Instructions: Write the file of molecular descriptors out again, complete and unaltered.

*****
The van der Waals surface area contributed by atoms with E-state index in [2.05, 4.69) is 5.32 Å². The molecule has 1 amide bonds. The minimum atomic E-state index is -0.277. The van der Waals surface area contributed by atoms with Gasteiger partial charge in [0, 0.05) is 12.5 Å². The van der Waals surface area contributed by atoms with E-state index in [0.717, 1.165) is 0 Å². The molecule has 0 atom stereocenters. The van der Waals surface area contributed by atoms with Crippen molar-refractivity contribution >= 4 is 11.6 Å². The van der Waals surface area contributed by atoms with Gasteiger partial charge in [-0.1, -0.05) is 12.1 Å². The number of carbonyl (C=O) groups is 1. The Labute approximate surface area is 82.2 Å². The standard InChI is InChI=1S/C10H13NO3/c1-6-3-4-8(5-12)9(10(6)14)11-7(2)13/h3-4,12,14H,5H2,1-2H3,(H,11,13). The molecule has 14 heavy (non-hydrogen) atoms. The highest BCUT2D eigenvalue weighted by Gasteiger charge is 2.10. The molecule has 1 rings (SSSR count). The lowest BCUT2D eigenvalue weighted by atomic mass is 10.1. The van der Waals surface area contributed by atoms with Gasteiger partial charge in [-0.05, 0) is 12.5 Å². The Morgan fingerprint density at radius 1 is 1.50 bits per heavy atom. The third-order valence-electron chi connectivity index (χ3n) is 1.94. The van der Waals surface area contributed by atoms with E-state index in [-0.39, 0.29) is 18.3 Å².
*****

The van der Waals surface area contributed by atoms with E-state index in [2.05, 4.69) is 5.32 Å². The molecule has 1 amide bonds. The minimum atomic E-state index is -0.277. The van der Waals surface area contributed by atoms with Gasteiger partial charge in [0, 0.05) is 12.5 Å². The van der Waals surface area contributed by atoms with E-state index in [0.717, 1.165) is 0 Å². The molecule has 0 atom stereocenters. The van der Waals surface area contributed by atoms with Crippen molar-refractivity contribution >= 4 is 11.6 Å². The van der Waals surface area contributed by atoms with Gasteiger partial charge in [-0.1, -0.05) is 12.1 Å². The number of carbonyl (C=O) groups is 1. The Labute approximate surface area is 82.2 Å². The standard InChI is InChI=1S/C10H13NO3/c1-6-3-4-8(5-12)9(10(6)14)11-7(2)13/h3-4,12,14H,5H2,1-2H3,(H,11,13). The molecule has 14 heavy (non-hydrogen) atoms. The highest BCUT2D eigenvalue weighted by Gasteiger charge is 2.10. The molecule has 1 rings (SSSR count). The lowest BCUT2D eigenvalue weighted by atomic mass is 10.1. The van der Waals surface area contributed by atoms with Gasteiger partial charge in [-0.05, 0) is 12.5 Å². The Morgan fingerprint density at radius 1 is 1.50 bits per heavy atom. The third-order valence-electron chi connectivity index (χ3n) is 1.94. The van der Waals surface area contributed by atoms with E-state index in [-0.39, 0.29) is 18.3 Å².